It’s a shame India lacks concert infrastructure: Zubin Mehta
Mehta was speaking in Mumbai at a discussion— on his life and work— that marked the beginning of his 80th birthday celebrationsmumbai Updated: Apr 17, 2016 00:50 IST
“I have no intention of slowing down,” world-renowned music conductor Zubin Mehta said on Saturday.
Mehta was speaking in Mumbai at a discussion on his life and work that marked the beginning of his 80th birthday celebrations. After speaking and performing here — he is set to lead the Israel Philharmonic Orchestra on Sunday, Monday and Wednesday — he will head to Austria, Israel and Germany.
“It is here finally that spiritually inside me everything comes together,” he said, referring to Mumbai, the city of his birth. “I could walk outside here blindfolded; I know all the places. [But] I feel sad when I see the state of the Sir Cowasji Jahangir Public Hall, where my father grew up giving concerts. I am sorry it’s not what it used to be.”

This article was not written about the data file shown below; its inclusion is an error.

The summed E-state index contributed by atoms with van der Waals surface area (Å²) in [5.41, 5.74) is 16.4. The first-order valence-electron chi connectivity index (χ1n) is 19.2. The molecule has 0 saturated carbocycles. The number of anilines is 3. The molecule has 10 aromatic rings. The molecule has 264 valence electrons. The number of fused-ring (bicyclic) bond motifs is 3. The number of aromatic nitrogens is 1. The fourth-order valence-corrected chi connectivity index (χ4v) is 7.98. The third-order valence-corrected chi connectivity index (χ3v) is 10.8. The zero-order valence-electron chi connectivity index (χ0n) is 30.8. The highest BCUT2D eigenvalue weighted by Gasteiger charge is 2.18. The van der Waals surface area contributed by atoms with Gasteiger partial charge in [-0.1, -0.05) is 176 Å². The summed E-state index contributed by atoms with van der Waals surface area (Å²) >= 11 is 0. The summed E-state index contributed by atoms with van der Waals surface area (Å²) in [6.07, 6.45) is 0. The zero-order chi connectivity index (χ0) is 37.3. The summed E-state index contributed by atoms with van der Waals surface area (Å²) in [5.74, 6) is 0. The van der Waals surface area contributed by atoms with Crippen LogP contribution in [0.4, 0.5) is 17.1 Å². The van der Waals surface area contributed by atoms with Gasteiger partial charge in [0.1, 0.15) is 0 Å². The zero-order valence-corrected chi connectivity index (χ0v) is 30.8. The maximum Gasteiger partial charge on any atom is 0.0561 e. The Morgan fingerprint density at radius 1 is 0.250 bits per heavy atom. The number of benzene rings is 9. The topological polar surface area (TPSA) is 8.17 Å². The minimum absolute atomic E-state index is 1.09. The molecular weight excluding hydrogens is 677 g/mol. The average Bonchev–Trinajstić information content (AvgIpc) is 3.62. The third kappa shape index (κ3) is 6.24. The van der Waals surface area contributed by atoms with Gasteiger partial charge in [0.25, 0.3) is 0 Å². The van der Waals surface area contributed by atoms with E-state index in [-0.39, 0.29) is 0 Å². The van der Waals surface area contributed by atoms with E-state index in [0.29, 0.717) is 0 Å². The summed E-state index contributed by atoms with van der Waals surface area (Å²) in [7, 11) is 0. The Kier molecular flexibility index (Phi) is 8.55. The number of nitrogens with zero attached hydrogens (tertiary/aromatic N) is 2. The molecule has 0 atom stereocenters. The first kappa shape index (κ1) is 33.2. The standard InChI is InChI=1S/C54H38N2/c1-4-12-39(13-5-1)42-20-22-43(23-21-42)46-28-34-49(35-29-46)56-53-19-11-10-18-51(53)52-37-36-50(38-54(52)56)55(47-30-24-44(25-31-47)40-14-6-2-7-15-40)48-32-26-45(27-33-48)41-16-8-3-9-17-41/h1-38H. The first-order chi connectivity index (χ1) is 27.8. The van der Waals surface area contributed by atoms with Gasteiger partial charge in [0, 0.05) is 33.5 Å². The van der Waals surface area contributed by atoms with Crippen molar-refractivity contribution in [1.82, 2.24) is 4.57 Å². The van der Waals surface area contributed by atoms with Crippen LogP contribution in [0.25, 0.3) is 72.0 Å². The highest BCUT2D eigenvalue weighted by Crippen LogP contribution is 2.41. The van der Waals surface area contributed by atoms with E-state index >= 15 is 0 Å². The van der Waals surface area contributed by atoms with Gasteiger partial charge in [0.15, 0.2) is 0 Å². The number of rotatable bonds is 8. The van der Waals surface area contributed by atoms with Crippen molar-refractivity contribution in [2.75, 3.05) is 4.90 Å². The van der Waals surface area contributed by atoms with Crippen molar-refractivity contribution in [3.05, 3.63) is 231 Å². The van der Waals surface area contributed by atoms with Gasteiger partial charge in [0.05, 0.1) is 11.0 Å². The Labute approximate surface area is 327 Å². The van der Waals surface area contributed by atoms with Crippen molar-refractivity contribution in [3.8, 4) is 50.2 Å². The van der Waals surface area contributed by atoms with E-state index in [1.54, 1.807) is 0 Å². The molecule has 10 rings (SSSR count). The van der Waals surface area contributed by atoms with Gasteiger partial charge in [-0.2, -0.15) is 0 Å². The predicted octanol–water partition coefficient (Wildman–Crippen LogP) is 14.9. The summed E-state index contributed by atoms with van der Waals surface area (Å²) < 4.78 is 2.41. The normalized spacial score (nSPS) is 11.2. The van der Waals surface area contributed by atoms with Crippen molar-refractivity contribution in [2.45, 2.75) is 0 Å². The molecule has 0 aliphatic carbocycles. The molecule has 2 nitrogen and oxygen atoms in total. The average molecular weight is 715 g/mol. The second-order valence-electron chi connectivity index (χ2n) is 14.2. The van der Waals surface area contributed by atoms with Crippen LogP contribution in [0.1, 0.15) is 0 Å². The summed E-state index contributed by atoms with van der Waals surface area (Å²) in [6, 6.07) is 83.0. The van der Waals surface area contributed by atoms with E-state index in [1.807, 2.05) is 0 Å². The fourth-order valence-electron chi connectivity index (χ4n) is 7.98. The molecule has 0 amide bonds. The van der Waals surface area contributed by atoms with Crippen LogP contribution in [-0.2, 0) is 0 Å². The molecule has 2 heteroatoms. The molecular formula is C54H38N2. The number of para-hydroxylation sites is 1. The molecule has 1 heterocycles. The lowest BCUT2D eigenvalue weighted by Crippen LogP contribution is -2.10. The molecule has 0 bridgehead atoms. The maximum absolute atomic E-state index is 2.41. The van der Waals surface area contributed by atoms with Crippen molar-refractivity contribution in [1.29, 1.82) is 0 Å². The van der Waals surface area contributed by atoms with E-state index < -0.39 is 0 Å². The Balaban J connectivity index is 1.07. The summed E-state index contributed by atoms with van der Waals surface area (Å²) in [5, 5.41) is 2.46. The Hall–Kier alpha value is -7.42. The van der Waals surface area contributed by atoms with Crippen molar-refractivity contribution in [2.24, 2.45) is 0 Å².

A day earlier, at the launch of a Zubin Mehta biography, he had rued the lack of concert infrastructure in India.
“There is no hall in Delhi, which is a shame. It is a scandal. The nation’s capital which is supposed to be doing so well cannot afford to build a hall for Western classical music in Delhi. I was talking to the President who agrees, and even the last government agreed. They all agree but nobody is doing anything about it,” he said.
In Mumbai, he will be performing at the NCPA, which has a relatively small seating capacity of 1,100, and then at the Brabourne stadium, which can seat 25,000 but has no acoustics.
“Also in Kolkata there is nothing,” Mehta said. “We usually play at the Netaji Subhash Chandra Bose indoor stadium, but that is an improvisation. Everything has to be amplified and classical music doesn’t play well with amplification.”
China, he pointed out by contrast, is exploding culturally.
“When we went in 1994, Shanghai had one concert hall with a capacity of 600. Now they have at least four or five and are building their second opera house.”
Returning to reminiscences of his childhood, he said, “My part of Colaba was idyllic then. We had every second afternoon British troops marching right in front of our house, going to the cantonment area. And quietly we used to say ‘Quit India’ as they passed. And when at the end of every movie they played ‘God save the king’, we would walk out in protest. That’s the Bombay I grew up in.”